Understanding the Buying Process
If you’re entering the property game with a view of buying a house, it’s worth getting a grasp of the process involved.
Wrapping your head around the buying process takes some thought, but once you understand it you’ll be a lot more confident when it comes to securing the perfect home.
There are different methods available when buying, depending on whether the seller chooses to go down the road of a private sale or an auction.
Sort Your Finances
In order to be perceived as a serious buyer and make an offer on a property, you’ll need to obtain loan pre-approval.
There are multiple lenders who offer loan pre-approval, so be sure to shop around before you settle on a loan. You’ll want something with a low interest rate, but you might consider other features such as an offset account or line of credit.
You’ll need to have a substantial deposit in order to take out a loan. The Australian Securities and Investments Commissions recommends saving at least 20 per cent of the purchase price, plus enough to cover one-off costs, such as stamp duty.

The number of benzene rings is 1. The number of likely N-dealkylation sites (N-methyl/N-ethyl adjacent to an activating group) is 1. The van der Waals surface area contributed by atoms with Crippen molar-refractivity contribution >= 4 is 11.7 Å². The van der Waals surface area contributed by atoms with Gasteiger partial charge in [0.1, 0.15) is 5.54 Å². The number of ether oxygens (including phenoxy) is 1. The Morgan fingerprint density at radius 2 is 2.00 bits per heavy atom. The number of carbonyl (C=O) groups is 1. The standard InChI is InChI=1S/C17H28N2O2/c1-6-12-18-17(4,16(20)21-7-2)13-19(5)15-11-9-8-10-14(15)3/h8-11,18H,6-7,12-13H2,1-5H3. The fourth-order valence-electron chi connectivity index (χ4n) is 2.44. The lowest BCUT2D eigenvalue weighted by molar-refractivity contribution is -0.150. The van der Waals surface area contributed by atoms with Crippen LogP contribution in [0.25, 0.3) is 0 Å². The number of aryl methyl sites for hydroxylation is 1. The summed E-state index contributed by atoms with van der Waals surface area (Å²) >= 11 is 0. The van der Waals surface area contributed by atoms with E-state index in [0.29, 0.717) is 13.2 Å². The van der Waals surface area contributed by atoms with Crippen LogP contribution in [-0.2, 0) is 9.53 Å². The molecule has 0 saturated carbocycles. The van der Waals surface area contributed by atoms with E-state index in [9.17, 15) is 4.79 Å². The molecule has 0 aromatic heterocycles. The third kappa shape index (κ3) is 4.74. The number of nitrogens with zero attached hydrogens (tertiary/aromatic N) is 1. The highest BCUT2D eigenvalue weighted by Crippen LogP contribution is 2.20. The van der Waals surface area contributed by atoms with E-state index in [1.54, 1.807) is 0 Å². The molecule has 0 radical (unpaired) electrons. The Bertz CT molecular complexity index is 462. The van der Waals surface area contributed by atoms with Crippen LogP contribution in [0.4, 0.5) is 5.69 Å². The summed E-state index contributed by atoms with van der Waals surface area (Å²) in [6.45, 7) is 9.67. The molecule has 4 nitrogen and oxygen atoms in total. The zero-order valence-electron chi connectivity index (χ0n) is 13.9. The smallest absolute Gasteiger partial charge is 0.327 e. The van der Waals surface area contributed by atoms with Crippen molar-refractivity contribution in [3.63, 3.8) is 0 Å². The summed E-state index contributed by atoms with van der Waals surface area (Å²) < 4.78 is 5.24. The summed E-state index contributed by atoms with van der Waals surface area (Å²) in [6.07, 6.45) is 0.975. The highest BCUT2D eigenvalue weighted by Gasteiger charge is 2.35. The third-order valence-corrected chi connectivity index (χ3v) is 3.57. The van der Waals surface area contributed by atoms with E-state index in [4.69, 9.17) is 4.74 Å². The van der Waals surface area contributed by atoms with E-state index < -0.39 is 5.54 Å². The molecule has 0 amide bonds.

Browse and Inspect
Whether you’re an existing homeowner looking to shift to a nearby suburb or a renter that wants a change of scene and the taste of home ownership, you’ll need to have a look around suburbs you’re interested in and work out the going rate of particular properties in the area.
Open inspections are a good way to see a property in more detail if you’ve singled it out as a favourable option.
However, you’ll need to do more than this if you’re serious about buying. It’s important to obtain a pre-purchase property inspection report before you buy.
This might be referred to as a building inspection or a standard property report. It outlines any issues with the property as well as commenting on its general condition.
For instance, if there are issues with dampness, wall cracking or other building defects, these will be highlighted. It’s also advisable to obtain a pest inspection report, too.
While some problems might make the purchase of a particular property a no-go, other issues will be less problematic and may allow you to negotiate the price down.
Making an Offer
You might make an offer on a private sale and hope that your bid is accepted by the buyer. You can make a conditional or an unconditional offer.
A conditional offer is a wise move if you’re selling your existing property, or want to check the structural integrity of the property before you buy it.
When it comes to the paperwork involved, it’s wise to engage a conveyance or solicitor to ensure everything is watertight.